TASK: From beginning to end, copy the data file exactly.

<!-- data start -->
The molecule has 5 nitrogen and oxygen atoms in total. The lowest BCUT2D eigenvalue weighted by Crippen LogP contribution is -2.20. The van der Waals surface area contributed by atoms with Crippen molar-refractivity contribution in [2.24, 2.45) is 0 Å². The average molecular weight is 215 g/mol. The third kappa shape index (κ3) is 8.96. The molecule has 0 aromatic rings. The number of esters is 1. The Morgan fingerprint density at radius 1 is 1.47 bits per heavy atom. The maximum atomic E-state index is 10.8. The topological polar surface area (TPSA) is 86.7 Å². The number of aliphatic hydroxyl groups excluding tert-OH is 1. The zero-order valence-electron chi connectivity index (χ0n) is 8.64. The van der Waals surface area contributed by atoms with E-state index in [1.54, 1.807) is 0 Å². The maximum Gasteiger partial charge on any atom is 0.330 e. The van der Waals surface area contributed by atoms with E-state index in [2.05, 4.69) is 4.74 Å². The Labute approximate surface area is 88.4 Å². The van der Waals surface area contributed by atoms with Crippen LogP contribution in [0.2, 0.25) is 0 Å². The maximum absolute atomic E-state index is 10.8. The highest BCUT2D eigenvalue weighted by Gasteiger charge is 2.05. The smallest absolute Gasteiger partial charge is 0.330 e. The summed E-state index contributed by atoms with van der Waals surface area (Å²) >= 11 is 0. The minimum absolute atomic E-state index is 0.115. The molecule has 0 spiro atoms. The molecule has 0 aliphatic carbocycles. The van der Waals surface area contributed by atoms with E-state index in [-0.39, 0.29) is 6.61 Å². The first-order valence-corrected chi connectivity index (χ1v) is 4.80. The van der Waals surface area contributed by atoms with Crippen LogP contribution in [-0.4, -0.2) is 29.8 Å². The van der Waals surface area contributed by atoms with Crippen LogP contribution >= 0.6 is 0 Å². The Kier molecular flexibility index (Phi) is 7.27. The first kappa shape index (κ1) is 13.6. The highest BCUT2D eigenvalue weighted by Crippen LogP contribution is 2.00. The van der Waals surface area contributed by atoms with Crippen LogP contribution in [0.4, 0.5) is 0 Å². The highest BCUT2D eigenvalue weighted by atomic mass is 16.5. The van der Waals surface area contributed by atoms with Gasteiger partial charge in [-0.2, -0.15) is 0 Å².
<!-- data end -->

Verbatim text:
The molecule has 5 nitrogen and oxygen atoms in total. The lowest BCUT2D eigenvalue weighted by Crippen LogP contribution is -2.20. The van der Waals surface area contributed by atoms with Crippen molar-refractivity contribution in [2.24, 2.45) is 0 Å². The average molecular weight is 215 g/mol. The third kappa shape index (κ3) is 8.96. The molecule has 0 aromatic rings. The number of esters is 1. The Morgan fingerprint density at radius 1 is 1.47 bits per heavy atom. The maximum atomic E-state index is 10.8. The topological polar surface area (TPSA) is 86.7 Å². The number of aliphatic hydroxyl groups excluding tert-OH is 1. The zero-order valence-electron chi connectivity index (χ0n) is 8.64. The van der Waals surface area contributed by atoms with E-state index in [1.54, 1.807) is 0 Å². The maximum Gasteiger partial charge on any atom is 0.330 e. The van der Waals surface area contributed by atoms with E-state index in [2.05, 4.69) is 4.74 Å². The Labute approximate surface area is 88.4 Å². The van der Waals surface area contributed by atoms with Crippen LogP contribution in [0.2, 0.25) is 0 Å². The maximum absolute atomic E-state index is 10.8. The highest BCUT2D eigenvalue weighted by Gasteiger charge is 2.05. The smallest absolute Gasteiger partial charge is 0.330 e. The summed E-state index contributed by atoms with van der Waals surface area (Å²) >= 11 is 0. The minimum absolute atomic E-state index is 0.115. The molecule has 0 spiro atoms. The molecule has 0 aliphatic carbocycles. The van der Waals surface area contributed by atoms with E-state index in [-0.39, 0.29) is 6.61 Å². The first-order valence-corrected chi connectivity index (χ1v) is 4.80. The van der Waals surface area contributed by atoms with Crippen LogP contribution in [-0.4, -0.2) is 29.8 Å². The van der Waals surface area contributed by atoms with Crippen LogP contribution >= 0.6 is 0 Å². The Kier molecular flexibility index (Phi) is 7.27. The first kappa shape index (κ1) is 13.6. The highest BCUT2D eigenvalue weighted by Crippen LogP contribution is 2.00. The van der Waals surface area contributed by atoms with Crippen LogP contribution in [0.4, 0.5) is 0 Å². The highest BCUT2D eigenvalue weighted by atomic mass is 16.5. The van der Waals surface area contributed by atoms with Gasteiger partial charge in [-0.2, -0.15) is 0 Å².